Byers Peak

Byers Peak

Byers Peak on the far right. Photo courtesy of Alex Romanyshyn at

Hiking details:

Mileage: 8.8 miles round trip

Altitude: 12,804 feet at summit

Elevation gain: 3,000 feet

To get there: From Highway 40 at the shopping center near the canter of Fraser, turn south on County Road 72 for 0.2 miles. Turn right on Fraser Parkway for 0.8 miles. Turn left on County Road 73 and follow it for 7.0 miles. There are a few side tracks, but stay on the main road. Make a right and follow the road 3.0 miles to the gate and trailhead. The road has a few potholes, but is suitable for two-wheel-drive vehicles.

We’ve lived in the Fraser Valley for a couple of weeks and already Byers Peak is nagging us. Every day we go out on our deck or walk along the Fraser River Trail or go to the post office and there it is, staring right us from the southwest edge of town. It only seems right that it be the first of the many mountains we will climb here.

We are alone on the dirt road to the trailhead; I think every time we drive on a dirt road now we are both remembering shaking down the washboard dirt roads in Kenya’s Samburu National Reserve. There is one car at the trailhead and the forest is quiet. We know we’ll be able to have some solitude on this trail. We hike the first 1.8 miles on a wide dirt road that is closed to cars and open to mountain bikers. We can see Byers- which was named after William Byers, the founder of Colorado’s first newspaper, The Rocky Mountain News- ahead and above and I am struggling to get my clothes and pack adjusted as we keep heading uphill. For some reason today I am uncomfortable and tired, practically dragging myself up the mountain. Where the dirt road ends, the narrow trail begins. Weaving in and out of the forest floor are sturdy roots, whose tall trees shade us as we climb toward the tundra. Some parts of the hike are made easier by switchbacks; others are made harder by steep, straight-shot inclines. About 1.5 miles up the narrow trail, we reach the treeless tundra. This last bit of trail to the summit leads us over multiple false summits. It also requires some mild rock scrambling. Alex reaches the summit before me and is beckoning me; he sees something. We walk down the back of the hill a little so I can see what he saw: a baby and mama mountain goat! Settling on the top for some lunch, Alex says, “I never knew there were so many mountains around here.” In every direction there are mountains as far as we can see. Long’s Peak- the only 14er north of Interstate 70- towers in the distance, reminding us where our old home was. We can see the weather station on the top of Berthoud Pass, two reservoirs, the towns of the Fraser Valley, and countless unidentifiable peaks and valleys.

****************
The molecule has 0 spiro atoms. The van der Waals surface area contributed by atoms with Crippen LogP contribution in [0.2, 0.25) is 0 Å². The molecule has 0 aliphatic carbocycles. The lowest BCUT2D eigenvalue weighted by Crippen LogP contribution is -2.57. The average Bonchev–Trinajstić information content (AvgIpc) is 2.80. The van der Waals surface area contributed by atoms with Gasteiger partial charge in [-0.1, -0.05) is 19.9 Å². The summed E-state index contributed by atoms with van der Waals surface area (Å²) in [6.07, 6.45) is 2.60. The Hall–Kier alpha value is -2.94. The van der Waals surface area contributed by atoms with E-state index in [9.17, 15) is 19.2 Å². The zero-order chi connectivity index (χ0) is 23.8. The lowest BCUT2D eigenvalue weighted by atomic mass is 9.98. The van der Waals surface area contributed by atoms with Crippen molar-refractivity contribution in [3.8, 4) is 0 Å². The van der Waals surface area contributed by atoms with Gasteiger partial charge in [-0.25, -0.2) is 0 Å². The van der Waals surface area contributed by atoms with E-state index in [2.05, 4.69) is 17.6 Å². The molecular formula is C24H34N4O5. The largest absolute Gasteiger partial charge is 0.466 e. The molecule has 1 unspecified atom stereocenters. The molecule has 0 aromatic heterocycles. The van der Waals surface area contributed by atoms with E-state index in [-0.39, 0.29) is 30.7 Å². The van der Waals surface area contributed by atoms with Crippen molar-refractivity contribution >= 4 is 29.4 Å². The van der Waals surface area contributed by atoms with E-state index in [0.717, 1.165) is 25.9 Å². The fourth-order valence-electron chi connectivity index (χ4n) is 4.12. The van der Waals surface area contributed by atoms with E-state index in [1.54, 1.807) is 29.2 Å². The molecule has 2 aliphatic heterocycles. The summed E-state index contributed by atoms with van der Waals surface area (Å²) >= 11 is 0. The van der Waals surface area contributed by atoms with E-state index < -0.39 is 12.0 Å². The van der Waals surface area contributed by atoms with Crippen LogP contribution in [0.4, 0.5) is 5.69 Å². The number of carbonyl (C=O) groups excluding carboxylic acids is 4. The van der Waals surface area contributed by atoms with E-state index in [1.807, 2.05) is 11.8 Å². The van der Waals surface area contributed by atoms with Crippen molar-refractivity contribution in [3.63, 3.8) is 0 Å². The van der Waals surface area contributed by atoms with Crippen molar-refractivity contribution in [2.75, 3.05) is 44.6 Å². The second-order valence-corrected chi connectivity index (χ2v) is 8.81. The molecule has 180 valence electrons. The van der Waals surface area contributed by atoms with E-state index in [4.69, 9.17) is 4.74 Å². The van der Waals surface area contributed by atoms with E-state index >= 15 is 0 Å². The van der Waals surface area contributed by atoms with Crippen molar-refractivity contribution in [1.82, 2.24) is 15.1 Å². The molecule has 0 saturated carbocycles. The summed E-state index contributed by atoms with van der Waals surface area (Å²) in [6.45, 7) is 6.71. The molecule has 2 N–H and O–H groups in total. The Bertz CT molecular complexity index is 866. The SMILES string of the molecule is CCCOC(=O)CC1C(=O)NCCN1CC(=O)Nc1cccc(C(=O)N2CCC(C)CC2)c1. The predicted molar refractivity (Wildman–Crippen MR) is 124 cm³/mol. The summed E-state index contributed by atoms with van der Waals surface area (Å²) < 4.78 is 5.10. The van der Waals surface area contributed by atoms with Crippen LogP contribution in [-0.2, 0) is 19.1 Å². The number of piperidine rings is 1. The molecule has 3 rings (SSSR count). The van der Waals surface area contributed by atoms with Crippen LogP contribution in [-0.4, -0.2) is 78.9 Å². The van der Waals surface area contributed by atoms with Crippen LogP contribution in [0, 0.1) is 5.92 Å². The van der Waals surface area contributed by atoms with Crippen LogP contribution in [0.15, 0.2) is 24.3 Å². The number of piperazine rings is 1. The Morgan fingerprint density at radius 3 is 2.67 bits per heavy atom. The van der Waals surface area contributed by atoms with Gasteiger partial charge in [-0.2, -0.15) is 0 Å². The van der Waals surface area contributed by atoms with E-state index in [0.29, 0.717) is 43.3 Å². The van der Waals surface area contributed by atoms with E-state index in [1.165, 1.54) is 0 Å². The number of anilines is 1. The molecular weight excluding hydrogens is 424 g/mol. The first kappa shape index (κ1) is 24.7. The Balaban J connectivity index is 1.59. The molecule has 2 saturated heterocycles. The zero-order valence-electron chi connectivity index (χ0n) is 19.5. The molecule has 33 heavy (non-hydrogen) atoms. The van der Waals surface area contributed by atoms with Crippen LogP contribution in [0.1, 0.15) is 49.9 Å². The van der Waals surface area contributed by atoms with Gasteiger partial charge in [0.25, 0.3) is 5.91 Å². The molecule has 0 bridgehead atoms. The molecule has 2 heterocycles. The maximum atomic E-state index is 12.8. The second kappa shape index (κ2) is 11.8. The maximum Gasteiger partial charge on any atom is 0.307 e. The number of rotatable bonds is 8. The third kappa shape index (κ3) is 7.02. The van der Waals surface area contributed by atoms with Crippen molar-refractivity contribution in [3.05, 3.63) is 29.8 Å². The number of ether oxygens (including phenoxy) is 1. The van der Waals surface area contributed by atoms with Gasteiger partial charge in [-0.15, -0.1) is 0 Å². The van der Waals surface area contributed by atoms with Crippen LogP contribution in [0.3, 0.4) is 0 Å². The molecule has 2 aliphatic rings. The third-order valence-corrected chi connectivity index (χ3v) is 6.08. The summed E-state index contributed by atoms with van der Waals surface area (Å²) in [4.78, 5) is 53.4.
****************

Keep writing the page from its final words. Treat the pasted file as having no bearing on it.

A wave of excitement and disbelief rolls over me and a familiar thought crosses my mind: ‘We live here!’

Hiking details from


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